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At least 150 civilians injured by pellets, bullets

By Zishan Amiri
Srinagar, Apr 01: Kashmir on Sunday witnessed a recap of the 2016 unrest with over 150 civilian injuries due to the bullets, pellets and shells fired by the government forces in several post encounter clashes that took place in multiple south Kashmir districts.
The news of militant and civilian deaths broke out after the three separate encounters that took place between the militants and forces in south Kashmir’s Shopian district on Sunday.
As per local sources, over 150 civilians have suffered injuries, a majority of them because of pellets. 60 of the injured were referred to several hospitals in Srinagar.
“He is a piece of my heart. Please, save him oh God, please!” wailed a middle-aged man, standing outside the gate of SMHS Hospital’s Emergency Operations ward.
39 civilians were brought to SMHS of which 36 had sustained pellet injuries and three were hit by bullets.
“Of the 36 pellet-hit victims, at least 24 have suffered eye injuries,” a doctor said, adding: “Two civilians were hit by bullets in their limbs, while one was hit in the abdomen.”
A total of ten civilians were referred to SKIMS Soura during the day, and as per Dr Farooq Jan, Medical Superintendent, “all had bullet injuries”.
10 injured civilians were referred to Bone and Joints Hospital, Barzulla, of which, six were hit by bullets and four were hit by pellets.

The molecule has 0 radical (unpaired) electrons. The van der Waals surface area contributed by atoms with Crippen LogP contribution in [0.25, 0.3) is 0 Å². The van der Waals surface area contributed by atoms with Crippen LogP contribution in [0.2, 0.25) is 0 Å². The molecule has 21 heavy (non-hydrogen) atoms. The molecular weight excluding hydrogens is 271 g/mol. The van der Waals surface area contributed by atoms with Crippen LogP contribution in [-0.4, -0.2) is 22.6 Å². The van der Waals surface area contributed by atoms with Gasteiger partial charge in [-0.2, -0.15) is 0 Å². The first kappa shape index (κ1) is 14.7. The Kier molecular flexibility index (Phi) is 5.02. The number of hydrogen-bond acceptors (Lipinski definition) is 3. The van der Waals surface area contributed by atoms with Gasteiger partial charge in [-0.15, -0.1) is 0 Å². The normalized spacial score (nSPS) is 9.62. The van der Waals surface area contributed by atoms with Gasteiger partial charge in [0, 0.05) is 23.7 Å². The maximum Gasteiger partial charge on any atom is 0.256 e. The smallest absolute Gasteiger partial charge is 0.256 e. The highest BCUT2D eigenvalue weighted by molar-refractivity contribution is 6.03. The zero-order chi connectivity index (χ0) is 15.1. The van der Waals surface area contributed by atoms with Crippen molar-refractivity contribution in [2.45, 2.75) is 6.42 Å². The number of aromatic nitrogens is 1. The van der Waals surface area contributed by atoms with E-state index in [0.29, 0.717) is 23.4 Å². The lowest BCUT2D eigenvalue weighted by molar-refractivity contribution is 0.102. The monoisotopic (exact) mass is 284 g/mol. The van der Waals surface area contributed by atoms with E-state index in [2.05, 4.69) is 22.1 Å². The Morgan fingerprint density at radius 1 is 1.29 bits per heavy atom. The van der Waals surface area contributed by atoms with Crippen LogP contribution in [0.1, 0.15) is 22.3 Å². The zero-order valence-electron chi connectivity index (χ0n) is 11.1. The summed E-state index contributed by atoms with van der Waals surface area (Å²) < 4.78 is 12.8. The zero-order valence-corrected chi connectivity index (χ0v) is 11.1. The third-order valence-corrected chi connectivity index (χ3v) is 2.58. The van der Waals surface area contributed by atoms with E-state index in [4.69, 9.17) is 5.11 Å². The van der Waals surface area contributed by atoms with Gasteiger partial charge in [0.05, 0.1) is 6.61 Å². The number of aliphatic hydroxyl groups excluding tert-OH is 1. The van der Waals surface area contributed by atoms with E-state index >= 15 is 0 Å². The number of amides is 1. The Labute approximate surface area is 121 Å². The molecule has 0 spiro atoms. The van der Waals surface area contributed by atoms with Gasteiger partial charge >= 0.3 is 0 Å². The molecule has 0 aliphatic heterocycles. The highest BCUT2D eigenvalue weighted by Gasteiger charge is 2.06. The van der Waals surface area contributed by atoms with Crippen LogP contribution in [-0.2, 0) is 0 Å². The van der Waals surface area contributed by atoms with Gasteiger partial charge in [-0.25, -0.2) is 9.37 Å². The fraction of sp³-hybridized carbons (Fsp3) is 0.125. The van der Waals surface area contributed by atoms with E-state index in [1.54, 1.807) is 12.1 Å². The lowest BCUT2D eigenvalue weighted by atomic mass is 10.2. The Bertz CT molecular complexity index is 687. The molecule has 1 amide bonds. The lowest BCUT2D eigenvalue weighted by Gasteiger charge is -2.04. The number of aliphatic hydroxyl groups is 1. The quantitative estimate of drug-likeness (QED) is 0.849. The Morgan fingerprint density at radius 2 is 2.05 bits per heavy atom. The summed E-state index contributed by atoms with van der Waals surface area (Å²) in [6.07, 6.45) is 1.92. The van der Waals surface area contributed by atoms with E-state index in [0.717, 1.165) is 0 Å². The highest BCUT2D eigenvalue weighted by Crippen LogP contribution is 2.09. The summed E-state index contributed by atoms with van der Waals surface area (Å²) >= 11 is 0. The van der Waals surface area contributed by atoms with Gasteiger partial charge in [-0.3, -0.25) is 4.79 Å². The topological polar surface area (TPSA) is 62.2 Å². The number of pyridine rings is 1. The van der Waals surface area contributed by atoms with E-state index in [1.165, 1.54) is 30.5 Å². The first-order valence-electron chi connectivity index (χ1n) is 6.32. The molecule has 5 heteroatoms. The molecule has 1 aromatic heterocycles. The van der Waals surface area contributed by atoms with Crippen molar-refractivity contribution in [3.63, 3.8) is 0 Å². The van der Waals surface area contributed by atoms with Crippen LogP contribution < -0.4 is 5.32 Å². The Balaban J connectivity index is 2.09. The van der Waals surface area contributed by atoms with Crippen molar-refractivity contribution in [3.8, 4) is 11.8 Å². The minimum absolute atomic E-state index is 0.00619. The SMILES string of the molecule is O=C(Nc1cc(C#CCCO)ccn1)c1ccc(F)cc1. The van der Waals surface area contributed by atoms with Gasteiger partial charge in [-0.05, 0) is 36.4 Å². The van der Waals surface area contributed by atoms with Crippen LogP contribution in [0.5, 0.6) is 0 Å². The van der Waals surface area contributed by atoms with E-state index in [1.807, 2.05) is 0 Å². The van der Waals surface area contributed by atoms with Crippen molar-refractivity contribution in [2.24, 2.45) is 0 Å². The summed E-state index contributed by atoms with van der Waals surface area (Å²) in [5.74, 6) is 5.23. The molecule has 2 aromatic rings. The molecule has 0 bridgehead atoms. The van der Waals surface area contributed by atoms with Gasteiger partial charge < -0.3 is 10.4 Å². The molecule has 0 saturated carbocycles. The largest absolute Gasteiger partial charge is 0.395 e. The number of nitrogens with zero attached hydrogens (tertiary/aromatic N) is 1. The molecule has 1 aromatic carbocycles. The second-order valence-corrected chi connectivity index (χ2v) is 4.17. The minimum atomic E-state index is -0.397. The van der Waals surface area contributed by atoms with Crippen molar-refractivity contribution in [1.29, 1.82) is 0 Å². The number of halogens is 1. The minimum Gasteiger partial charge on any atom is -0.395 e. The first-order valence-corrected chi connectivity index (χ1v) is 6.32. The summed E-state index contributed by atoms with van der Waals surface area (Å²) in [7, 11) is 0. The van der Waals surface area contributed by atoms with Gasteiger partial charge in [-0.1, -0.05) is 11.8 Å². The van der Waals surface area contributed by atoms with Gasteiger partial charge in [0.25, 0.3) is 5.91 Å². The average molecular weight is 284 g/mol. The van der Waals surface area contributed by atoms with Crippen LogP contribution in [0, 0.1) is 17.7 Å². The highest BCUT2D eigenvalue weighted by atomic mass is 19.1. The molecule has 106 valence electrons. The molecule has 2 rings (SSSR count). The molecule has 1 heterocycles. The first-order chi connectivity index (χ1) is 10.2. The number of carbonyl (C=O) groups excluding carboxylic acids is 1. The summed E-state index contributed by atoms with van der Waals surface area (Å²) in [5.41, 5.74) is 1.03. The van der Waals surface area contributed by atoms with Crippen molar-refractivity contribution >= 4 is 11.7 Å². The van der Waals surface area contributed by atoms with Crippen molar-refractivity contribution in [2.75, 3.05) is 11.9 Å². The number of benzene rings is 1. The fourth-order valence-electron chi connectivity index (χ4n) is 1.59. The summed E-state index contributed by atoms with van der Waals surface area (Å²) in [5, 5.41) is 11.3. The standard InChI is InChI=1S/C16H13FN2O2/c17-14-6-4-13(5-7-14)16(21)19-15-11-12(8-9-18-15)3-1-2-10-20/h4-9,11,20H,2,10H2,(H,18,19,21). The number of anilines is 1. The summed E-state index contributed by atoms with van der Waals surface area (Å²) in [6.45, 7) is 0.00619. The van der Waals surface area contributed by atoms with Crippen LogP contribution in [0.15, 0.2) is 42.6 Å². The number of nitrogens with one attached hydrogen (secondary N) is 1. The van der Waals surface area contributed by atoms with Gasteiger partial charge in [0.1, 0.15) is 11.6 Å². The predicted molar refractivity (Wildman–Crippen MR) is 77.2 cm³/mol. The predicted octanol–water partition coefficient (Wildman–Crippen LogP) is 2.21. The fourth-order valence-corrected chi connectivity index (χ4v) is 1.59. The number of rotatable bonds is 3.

“All the patients are out of danger. We have treated six upper limb and four lower limb injuries,” Dr Ghulam Nabi told The Kashmir Monitor.
In district hospital Shopian, at least 100 injured people were brought during the day. A doctor there told The Kashmir Monitor that forces fired shells inside the hospital.
Here at SMHS, the forces personnel who were kept to examine the movements outside the Hospital’s entrance gate just ended up becoming mere spectators.
All the beds at the Ophthalmology ward were occupied by patients and their relatives.
Outside the emergency theatre, relatives of all age groups were seen eagerly awaiting any update from the doctors.
“Amir?” called one of the doctors, “Relatives of Amir, please come forward.”
When no relative came forward after continuous calling, a group of 5 youth sitting at one corner, made their way towards Amir and took him to the ward no. 8, as directed by the doctor.
On inquiring about Amir’s family, a local said, “His family must not be aware of his whereabouts. Who knows? There are many who have been just randomly brought here by the locals.”
“We will always stand united. They can kill us, but not our hopes.”
Inside the hospital, several locals were seen distributing food and helping the injured and those who accompanies them.
At one corner, a mentally-ill lady in her 50s was also seen continuously wailing the injuries and deaths; cursing India, the media and the forces.